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Mary Kay and Johnny, aired from 1947 to 1950, was the first sitcom broadcast on a network television in the United States and was the first program to show a couple sharing a bed, and the first series to show a woman's pregnancy on television.
I Love Lucy, which originally ran from 1951 to 1957 on CBS, was the most watched show in the United States in four of its six seasons, and was the first to end its run at the top of the Nielsen ratings (an accomplishment later matched only by The Andy Griffith Show in 1968 and Seinfeld in 1998) .
Although there have been a number of notable exceptions, Canadian television networks have generally fared poorly with their sitcom offerings, with relatively few Canadian sitcoms attaining notable success in Canada or internationally.
According to television critic Bill Brioux, there are a number of structural reasons for this: the shorter seasons typical of Canadian television production make it harder for audiences to connect with a program before its season has concluded, and put even successful shows at risk of losing their audience between seasons because of the longer waiting time before a show returns with new episodes; the more limited marketing budgets available to Canadian television networks mean that audiences are less likely to be aware that the show exists in the first place; and the shows tend to resemble American sitcoms, in the hope of securing a lucrative sale to an American television network, even though by and large the Canadian sitcoms that have been successful have been ones, such as Corner Gas or King of Kensington, that had a more distinctively Canadian flavour.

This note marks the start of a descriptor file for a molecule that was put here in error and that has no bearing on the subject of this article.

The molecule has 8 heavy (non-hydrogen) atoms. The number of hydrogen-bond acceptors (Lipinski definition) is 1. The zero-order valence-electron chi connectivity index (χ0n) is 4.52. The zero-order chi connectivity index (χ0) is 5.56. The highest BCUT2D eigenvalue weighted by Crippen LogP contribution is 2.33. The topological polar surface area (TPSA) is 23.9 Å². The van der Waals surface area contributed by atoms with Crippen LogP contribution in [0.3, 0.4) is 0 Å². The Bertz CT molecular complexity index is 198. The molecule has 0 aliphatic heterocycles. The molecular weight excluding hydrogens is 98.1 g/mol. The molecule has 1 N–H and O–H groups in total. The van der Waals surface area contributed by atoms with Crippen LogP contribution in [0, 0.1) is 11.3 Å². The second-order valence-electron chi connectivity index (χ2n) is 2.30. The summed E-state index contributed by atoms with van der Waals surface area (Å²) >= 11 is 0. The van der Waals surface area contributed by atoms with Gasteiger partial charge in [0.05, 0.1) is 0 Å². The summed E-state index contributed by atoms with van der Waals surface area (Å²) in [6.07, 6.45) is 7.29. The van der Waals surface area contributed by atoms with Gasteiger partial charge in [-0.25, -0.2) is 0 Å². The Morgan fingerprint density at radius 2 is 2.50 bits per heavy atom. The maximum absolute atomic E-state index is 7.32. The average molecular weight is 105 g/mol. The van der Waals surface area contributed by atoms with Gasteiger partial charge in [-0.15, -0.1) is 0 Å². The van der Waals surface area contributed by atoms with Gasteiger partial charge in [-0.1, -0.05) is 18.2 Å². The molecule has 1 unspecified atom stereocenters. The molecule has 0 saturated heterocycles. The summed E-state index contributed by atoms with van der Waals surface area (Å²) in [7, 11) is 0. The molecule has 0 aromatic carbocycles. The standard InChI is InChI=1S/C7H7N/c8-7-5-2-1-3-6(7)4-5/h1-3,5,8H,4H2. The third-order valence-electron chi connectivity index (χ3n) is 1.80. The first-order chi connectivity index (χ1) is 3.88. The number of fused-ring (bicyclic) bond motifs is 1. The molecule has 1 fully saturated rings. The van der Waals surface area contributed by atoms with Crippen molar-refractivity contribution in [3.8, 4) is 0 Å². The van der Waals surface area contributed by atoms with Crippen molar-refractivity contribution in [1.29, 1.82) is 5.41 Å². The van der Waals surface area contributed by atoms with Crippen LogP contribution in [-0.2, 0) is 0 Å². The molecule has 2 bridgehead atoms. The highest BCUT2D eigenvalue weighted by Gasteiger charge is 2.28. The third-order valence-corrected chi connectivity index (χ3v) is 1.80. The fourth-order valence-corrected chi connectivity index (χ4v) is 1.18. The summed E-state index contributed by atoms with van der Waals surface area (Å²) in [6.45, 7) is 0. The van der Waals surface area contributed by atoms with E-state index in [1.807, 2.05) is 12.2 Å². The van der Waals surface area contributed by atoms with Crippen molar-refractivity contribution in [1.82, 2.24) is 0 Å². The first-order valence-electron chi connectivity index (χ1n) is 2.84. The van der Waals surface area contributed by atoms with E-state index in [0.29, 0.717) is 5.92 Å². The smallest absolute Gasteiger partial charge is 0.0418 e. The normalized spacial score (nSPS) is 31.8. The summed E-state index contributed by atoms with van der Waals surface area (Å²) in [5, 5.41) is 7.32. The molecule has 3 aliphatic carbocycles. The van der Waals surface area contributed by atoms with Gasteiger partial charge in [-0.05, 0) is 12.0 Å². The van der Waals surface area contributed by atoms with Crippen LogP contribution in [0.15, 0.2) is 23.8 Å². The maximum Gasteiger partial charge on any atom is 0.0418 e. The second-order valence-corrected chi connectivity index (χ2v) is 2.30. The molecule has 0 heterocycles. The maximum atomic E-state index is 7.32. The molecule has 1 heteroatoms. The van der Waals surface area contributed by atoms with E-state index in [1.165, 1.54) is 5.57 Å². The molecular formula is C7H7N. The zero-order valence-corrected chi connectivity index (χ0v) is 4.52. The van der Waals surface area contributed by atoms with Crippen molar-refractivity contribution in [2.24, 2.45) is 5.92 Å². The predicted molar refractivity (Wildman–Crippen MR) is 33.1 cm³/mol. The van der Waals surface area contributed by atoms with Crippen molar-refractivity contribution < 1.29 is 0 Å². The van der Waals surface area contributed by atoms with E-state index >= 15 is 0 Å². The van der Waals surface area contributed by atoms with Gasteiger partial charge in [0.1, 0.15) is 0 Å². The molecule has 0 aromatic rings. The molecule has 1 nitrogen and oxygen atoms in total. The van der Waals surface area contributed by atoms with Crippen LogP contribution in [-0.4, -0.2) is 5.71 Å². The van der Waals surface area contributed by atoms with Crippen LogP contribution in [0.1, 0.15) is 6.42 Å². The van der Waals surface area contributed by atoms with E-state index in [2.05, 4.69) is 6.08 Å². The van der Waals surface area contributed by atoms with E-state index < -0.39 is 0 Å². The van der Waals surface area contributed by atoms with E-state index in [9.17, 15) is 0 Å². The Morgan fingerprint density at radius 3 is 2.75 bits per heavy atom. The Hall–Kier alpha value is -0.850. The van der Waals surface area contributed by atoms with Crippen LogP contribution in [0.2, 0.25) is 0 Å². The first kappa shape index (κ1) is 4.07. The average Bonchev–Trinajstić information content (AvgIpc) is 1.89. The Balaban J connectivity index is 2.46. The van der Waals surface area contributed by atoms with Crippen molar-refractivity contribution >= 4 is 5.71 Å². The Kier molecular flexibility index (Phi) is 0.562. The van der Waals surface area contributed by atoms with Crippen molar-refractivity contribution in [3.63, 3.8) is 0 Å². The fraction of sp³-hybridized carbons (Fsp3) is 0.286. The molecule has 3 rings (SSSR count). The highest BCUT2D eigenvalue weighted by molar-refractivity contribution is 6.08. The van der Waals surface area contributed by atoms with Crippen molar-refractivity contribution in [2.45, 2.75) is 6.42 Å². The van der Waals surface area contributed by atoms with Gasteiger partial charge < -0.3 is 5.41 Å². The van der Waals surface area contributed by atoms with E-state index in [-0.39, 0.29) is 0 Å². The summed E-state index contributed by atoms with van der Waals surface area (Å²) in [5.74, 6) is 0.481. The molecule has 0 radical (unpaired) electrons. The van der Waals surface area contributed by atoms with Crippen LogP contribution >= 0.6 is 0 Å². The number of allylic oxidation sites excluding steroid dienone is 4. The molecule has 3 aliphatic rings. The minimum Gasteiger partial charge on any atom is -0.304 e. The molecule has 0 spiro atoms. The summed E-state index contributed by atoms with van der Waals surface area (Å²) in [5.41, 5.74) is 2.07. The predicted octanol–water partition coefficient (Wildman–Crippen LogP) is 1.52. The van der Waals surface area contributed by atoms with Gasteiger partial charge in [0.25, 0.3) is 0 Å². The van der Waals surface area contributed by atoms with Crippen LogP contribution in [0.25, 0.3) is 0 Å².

The show is one of only three shows to have its final season be the number one ranked show on television, the other two being I Love Lucy and Seinfeld.
In 1998, more than 5 million people a day watched the show's re-runs on 120 stations.
In 1997, the episodes "Coast-to-Coast Big Mouth" and "It May Look Like a Walnut" were ranked at 8 and 15 respectively on TV Guide's 100 Greatest Episodes of All Time.
Creator/producer Jackie Gleason revived The Honeymooners sporadically until 1978. Steven Sheehan explains the popularity of The Honeymooners as the embodiment of working-class masculinity in the character of Ralph Kramden, and postwar ideals in American society regarding work, housing, consumerism, and consumer satisfaction.
The series demonstrated visually the burdens of material obligations and participation in consumer culture, as well as the common use of threats of domestic violence in working class households.
In 2007 the STS released the first original domestic sitcom - "Daddy's Daughters" (there were only adaptation before), and in 2010 TNT released "Interns (sitcom)" - the first sitcom, filmed as a comedy (unlike dominated "conveyor" sitcoms).
Although styles of sitcom have changed over the years they tend to be based on a family, workplace or other institution, where the same group of contrasting characters is brought together in each episode.
During filming productions, the laugh track is usually prerecorded There have been few long-running Australian-made sitcoms, but many U. By 1986, UK comedies Bless This House and Are You Being Served?